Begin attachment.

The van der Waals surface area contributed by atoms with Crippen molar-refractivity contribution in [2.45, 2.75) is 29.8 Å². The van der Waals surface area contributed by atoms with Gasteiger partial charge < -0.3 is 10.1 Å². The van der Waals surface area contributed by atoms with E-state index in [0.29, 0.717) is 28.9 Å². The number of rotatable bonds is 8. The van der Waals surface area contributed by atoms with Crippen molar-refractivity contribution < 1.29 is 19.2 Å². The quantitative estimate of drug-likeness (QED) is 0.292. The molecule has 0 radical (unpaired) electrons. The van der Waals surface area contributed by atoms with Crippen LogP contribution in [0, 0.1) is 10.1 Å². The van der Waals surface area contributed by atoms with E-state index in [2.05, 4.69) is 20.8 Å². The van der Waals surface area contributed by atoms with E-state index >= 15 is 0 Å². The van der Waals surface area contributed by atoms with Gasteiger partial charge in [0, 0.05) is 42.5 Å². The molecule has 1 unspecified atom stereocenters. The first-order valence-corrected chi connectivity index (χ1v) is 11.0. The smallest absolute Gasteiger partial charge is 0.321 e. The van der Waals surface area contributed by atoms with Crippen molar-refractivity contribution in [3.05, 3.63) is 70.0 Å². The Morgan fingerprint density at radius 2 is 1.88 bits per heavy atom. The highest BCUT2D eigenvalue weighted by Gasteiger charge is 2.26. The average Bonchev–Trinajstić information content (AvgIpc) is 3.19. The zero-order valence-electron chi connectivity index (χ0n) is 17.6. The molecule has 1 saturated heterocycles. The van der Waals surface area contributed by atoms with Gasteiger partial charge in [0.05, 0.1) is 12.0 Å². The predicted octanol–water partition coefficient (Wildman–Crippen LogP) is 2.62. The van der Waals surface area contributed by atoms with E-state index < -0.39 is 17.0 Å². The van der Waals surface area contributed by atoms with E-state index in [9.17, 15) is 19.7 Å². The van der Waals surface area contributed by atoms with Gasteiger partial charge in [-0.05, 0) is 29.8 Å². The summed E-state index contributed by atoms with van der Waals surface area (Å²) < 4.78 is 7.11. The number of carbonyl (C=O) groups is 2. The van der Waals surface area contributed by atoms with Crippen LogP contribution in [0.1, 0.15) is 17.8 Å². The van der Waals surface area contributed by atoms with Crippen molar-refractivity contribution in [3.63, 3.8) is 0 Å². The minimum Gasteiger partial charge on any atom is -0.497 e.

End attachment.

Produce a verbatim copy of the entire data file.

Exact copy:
The van der Waals surface area contributed by atoms with Crippen molar-refractivity contribution in [2.45, 2.75) is 29.8 Å². The van der Waals surface area contributed by atoms with Gasteiger partial charge < -0.3 is 10.1 Å². The van der Waals surface area contributed by atoms with E-state index in [0.29, 0.717) is 28.9 Å². The number of rotatable bonds is 8. The van der Waals surface area contributed by atoms with Crippen molar-refractivity contribution < 1.29 is 19.2 Å². The quantitative estimate of drug-likeness (QED) is 0.292. The molecule has 0 radical (unpaired) electrons. The van der Waals surface area contributed by atoms with Crippen LogP contribution in [0, 0.1) is 10.1 Å². The van der Waals surface area contributed by atoms with E-state index in [2.05, 4.69) is 20.8 Å². The van der Waals surface area contributed by atoms with E-state index >= 15 is 0 Å². The van der Waals surface area contributed by atoms with Gasteiger partial charge in [0, 0.05) is 42.5 Å². The molecule has 1 unspecified atom stereocenters. The first-order valence-corrected chi connectivity index (χ1v) is 11.0. The smallest absolute Gasteiger partial charge is 0.321 e. The van der Waals surface area contributed by atoms with Crippen molar-refractivity contribution in [3.05, 3.63) is 70.0 Å². The Morgan fingerprint density at radius 2 is 1.88 bits per heavy atom. The highest BCUT2D eigenvalue weighted by Gasteiger charge is 2.26. The average Bonchev–Trinajstić information content (AvgIpc) is 3.19. The zero-order valence-electron chi connectivity index (χ0n) is 17.6. The molecule has 1 saturated heterocycles. The van der Waals surface area contributed by atoms with Gasteiger partial charge in [0.05, 0.1) is 12.0 Å². The predicted octanol–water partition coefficient (Wildman–Crippen LogP) is 2.62. The van der Waals surface area contributed by atoms with E-state index < -0.39 is 17.0 Å². The van der Waals surface area contributed by atoms with E-state index in [9.17, 15) is 19.7 Å². The van der Waals surface area contributed by atoms with Gasteiger partial charge in [-0.05, 0) is 29.8 Å². The summed E-state index contributed by atoms with van der Waals surface area (Å²) < 4.78 is 7.11. The number of carbonyl (C=O) groups is 2. The van der Waals surface area contributed by atoms with Crippen LogP contribution in [0.1, 0.15) is 17.8 Å². The van der Waals surface area contributed by atoms with Crippen molar-refractivity contribution in [3.63, 3.8) is 0 Å². The minimum Gasteiger partial charge on any atom is -0.497 e.